Accounts Receivable to Sales Ratio

The accounts receivable to sales ratio looks at your investment in accounts receivable in relation to your monthly sales amount. The accounts receivable to sales ratio helps you identify recent increases in accounts receivable. In contrast, the average collection period may only report accounts receivable information from the previous year, if that was the only information available to calculate it. Using monthly sales information, the accounts receivable to sales ratio can serve as a quick and easy way to look at recent changes in accounts receivable. The more recent information of the accounts receivable to sales ratio will quickly point out cash flow problems related to your business's accounts receivable.

The accounts receivable to sales ratio is calculated by dividing your accounts receivable balance at the end of any given month by your total sales for the month.

 Accounts receivable to sales ratio = Accounts Receivable Sales for the Month

 Dick's accounts receivable balance at the end of the previous month was \$15,000, and the total sales amount from that same month was \$10,000. Dick's accounts receivable to sales ratio of 1.5 is calculated as:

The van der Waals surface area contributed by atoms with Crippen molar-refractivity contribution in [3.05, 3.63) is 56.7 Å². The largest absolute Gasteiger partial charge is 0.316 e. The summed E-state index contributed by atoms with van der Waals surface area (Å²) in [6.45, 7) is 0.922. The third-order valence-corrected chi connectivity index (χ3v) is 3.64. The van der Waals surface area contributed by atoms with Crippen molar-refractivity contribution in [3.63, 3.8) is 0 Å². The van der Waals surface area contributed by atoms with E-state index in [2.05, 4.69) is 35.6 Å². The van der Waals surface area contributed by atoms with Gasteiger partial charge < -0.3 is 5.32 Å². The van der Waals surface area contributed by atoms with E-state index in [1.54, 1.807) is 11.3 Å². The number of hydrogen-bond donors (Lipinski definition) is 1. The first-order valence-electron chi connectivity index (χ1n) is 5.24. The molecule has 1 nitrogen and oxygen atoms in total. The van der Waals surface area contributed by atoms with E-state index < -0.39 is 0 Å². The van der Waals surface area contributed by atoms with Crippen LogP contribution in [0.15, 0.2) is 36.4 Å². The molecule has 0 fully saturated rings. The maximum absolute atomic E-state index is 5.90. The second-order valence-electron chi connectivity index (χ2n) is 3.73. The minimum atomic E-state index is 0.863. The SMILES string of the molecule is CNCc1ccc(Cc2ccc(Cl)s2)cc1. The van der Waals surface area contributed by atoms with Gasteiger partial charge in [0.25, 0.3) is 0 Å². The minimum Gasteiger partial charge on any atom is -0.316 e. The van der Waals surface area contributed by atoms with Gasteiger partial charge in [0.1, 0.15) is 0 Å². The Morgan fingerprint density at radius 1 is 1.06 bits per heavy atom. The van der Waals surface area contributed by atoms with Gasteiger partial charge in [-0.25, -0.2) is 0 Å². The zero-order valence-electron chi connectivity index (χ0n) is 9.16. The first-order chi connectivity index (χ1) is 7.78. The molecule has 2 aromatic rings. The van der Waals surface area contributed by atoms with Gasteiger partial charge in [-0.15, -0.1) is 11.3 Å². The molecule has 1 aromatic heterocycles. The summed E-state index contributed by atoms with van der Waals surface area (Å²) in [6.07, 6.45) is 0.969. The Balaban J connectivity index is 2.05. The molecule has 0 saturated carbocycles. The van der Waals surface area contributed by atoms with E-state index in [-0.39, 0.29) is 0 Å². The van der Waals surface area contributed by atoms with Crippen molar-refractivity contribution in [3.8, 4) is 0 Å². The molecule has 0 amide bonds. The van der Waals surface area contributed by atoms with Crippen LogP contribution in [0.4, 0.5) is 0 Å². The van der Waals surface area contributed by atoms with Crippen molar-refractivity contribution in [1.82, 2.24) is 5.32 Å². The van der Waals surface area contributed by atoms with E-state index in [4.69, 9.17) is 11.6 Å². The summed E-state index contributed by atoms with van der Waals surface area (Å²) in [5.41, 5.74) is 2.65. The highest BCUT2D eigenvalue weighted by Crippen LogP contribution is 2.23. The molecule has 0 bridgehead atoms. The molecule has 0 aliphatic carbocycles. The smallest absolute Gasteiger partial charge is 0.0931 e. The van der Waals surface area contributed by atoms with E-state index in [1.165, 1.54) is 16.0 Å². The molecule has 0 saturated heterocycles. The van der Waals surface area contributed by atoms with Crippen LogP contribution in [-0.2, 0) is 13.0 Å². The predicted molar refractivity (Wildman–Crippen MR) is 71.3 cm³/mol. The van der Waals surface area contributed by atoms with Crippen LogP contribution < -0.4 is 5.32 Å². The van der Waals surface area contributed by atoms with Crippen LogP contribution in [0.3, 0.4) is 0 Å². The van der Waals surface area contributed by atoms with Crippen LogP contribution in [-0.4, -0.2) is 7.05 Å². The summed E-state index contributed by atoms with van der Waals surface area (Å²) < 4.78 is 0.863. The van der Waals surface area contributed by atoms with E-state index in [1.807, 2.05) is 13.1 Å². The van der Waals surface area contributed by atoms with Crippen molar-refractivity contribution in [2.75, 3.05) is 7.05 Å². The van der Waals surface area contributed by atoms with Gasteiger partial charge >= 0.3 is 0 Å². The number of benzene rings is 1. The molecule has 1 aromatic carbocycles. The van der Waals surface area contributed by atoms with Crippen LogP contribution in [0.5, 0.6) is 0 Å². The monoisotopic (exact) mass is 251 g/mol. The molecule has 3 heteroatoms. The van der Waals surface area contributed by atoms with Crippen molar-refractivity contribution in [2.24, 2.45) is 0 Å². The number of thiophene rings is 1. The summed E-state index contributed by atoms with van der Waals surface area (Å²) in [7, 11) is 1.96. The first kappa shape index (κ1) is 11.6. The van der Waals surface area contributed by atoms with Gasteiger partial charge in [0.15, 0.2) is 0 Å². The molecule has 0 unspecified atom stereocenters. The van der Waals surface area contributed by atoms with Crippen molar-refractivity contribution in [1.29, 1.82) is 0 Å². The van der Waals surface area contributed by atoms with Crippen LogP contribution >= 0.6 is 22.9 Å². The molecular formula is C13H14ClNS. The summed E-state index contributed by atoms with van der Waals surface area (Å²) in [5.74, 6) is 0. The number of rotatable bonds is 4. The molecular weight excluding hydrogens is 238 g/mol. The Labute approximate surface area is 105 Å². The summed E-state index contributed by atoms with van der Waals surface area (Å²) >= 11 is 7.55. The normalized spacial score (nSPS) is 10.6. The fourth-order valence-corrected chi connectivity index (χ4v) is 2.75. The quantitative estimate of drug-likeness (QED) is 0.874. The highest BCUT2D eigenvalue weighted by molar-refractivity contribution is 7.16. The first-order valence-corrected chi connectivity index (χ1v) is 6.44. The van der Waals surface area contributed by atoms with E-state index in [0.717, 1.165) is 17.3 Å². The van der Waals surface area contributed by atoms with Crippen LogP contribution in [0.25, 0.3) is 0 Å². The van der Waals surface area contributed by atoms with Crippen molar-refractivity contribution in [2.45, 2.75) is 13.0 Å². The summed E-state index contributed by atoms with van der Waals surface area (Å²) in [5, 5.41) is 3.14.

\$15,000 \$10,000

Using the accounts receivable to sales ratio. At first glance, the accounts receivable to sales ratio might not seem like useful information. But, when you compute it each month and then look at the changes that occur as the months pass, the accounts receivable to sales ratio can signal potential problems in your cash flow. For example, an increase in your accounts receivable to sales ratio from one month to the next indicates that your investment in accounts receivable is growing more rapidly than sales. This is often one of the first signs of a cash flow problem.

My business is seasonal, how can I use the accounts receivable to sales ratio when sales fluctuate from one season to the next? A seasonal business experiences a large part of its annual sales in a particular part of the year. Comparing your accounts receivable to sales ratio to seasonal and nonseasonal months for the same year may provide you with misleading information because your business normally experiences a seasonal increase or decrease in the ratio. You can adjust your analysis by comparing your accounts receivable to sales ratio to the same month for the previous year or years.